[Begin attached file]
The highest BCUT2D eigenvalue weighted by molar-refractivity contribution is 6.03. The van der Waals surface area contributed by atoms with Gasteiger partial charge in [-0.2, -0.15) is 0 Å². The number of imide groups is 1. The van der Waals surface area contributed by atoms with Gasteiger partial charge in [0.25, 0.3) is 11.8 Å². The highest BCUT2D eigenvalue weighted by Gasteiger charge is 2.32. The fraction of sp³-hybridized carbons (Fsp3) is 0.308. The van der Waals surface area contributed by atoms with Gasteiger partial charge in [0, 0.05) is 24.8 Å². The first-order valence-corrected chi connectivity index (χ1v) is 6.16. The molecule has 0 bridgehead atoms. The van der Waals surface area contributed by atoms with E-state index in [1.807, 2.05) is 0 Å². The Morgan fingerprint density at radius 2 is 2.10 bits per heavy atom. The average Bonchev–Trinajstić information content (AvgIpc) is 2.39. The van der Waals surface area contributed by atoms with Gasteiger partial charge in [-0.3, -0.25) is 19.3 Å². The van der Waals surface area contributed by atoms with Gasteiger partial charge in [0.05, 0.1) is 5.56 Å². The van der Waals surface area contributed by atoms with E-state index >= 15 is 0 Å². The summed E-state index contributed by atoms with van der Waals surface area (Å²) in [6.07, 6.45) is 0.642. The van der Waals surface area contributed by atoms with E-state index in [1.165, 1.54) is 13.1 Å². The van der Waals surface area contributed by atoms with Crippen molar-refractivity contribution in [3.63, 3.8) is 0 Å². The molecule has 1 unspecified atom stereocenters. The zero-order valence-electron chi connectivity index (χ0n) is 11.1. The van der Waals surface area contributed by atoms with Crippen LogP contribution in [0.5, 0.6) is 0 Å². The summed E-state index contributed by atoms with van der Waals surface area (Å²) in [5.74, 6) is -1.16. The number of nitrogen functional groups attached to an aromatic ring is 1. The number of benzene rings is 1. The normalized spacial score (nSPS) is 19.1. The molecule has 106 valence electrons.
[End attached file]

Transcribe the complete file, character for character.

The highest BCUT2D eigenvalue weighted by molar-refractivity contribution is 6.03. The van der Waals surface area contributed by atoms with Gasteiger partial charge in [-0.2, -0.15) is 0 Å². The number of imide groups is 1. The van der Waals surface area contributed by atoms with Gasteiger partial charge in [0.25, 0.3) is 11.8 Å². The highest BCUT2D eigenvalue weighted by Gasteiger charge is 2.32. The fraction of sp³-hybridized carbons (Fsp3) is 0.308. The van der Waals surface area contributed by atoms with Gasteiger partial charge in [0, 0.05) is 24.8 Å². The first-order valence-corrected chi connectivity index (χ1v) is 6.16. The molecule has 0 bridgehead atoms. The van der Waals surface area contributed by atoms with E-state index in [1.807, 2.05) is 0 Å². The Morgan fingerprint density at radius 2 is 2.10 bits per heavy atom. The average Bonchev–Trinajstić information content (AvgIpc) is 2.39. The van der Waals surface area contributed by atoms with Gasteiger partial charge in [-0.3, -0.25) is 19.3 Å². The van der Waals surface area contributed by atoms with Gasteiger partial charge in [0.05, 0.1) is 5.56 Å². The van der Waals surface area contributed by atoms with E-state index >= 15 is 0 Å². The summed E-state index contributed by atoms with van der Waals surface area (Å²) in [6.07, 6.45) is 0.642. The van der Waals surface area contributed by atoms with E-state index in [1.165, 1.54) is 13.1 Å². The van der Waals surface area contributed by atoms with Crippen molar-refractivity contribution in [3.63, 3.8) is 0 Å². The molecule has 1 unspecified atom stereocenters. The zero-order valence-electron chi connectivity index (χ0n) is 11.1. The van der Waals surface area contributed by atoms with Crippen LogP contribution in [0.5, 0.6) is 0 Å². The summed E-state index contributed by atoms with van der Waals surface area (Å²) in [5.74, 6) is -1.16. The number of nitrogen functional groups attached to an aromatic ring is 1. The number of benzene rings is 1. The normalized spacial score (nSPS) is 19.1. The molecule has 106 valence electrons.